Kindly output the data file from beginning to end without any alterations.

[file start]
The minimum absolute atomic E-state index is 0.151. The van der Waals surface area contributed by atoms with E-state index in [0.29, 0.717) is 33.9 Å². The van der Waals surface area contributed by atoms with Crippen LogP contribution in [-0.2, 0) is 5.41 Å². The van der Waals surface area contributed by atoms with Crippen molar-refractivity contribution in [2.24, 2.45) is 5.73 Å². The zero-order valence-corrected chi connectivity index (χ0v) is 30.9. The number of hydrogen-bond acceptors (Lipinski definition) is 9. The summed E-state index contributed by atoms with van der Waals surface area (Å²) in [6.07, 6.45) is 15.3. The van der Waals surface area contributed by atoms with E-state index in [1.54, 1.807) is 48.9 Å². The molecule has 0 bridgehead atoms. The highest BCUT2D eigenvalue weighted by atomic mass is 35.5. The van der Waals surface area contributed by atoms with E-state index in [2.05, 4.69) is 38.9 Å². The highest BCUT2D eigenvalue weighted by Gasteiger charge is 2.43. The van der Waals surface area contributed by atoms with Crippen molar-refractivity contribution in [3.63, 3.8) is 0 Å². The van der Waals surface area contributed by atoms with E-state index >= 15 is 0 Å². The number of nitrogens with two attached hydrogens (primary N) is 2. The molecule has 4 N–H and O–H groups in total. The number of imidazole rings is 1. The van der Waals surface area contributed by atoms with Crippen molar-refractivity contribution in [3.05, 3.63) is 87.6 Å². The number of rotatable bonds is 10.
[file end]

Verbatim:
The minimum absolute atomic E-state index is 0.151. The van der Waals surface area contributed by atoms with E-state index in [0.29, 0.717) is 33.9 Å². The van der Waals surface area contributed by atoms with Crippen LogP contribution in [-0.2, 0) is 5.41 Å². The van der Waals surface area contributed by atoms with Crippen molar-refractivity contribution in [2.24, 2.45) is 5.73 Å². The zero-order valence-corrected chi connectivity index (χ0v) is 30.9. The number of hydrogen-bond acceptors (Lipinski definition) is 9. The summed E-state index contributed by atoms with van der Waals surface area (Å²) in [6.07, 6.45) is 15.3. The van der Waals surface area contributed by atoms with E-state index in [1.54, 1.807) is 48.9 Å². The molecule has 0 bridgehead atoms. The highest BCUT2D eigenvalue weighted by atomic mass is 35.5. The van der Waals surface area contributed by atoms with E-state index in [2.05, 4.69) is 38.9 Å². The highest BCUT2D eigenvalue weighted by Gasteiger charge is 2.43. The van der Waals surface area contributed by atoms with Crippen molar-refractivity contribution in [3.63, 3.8) is 0 Å². The van der Waals surface area contributed by atoms with E-state index >= 15 is 0 Å². The number of nitrogens with two attached hydrogens (primary N) is 2. The molecule has 4 N–H and O–H groups in total. The number of imidazole rings is 1. The van der Waals surface area contributed by atoms with Crippen molar-refractivity contribution in [3.05, 3.63) is 87.6 Å². The number of rotatable bonds is 10.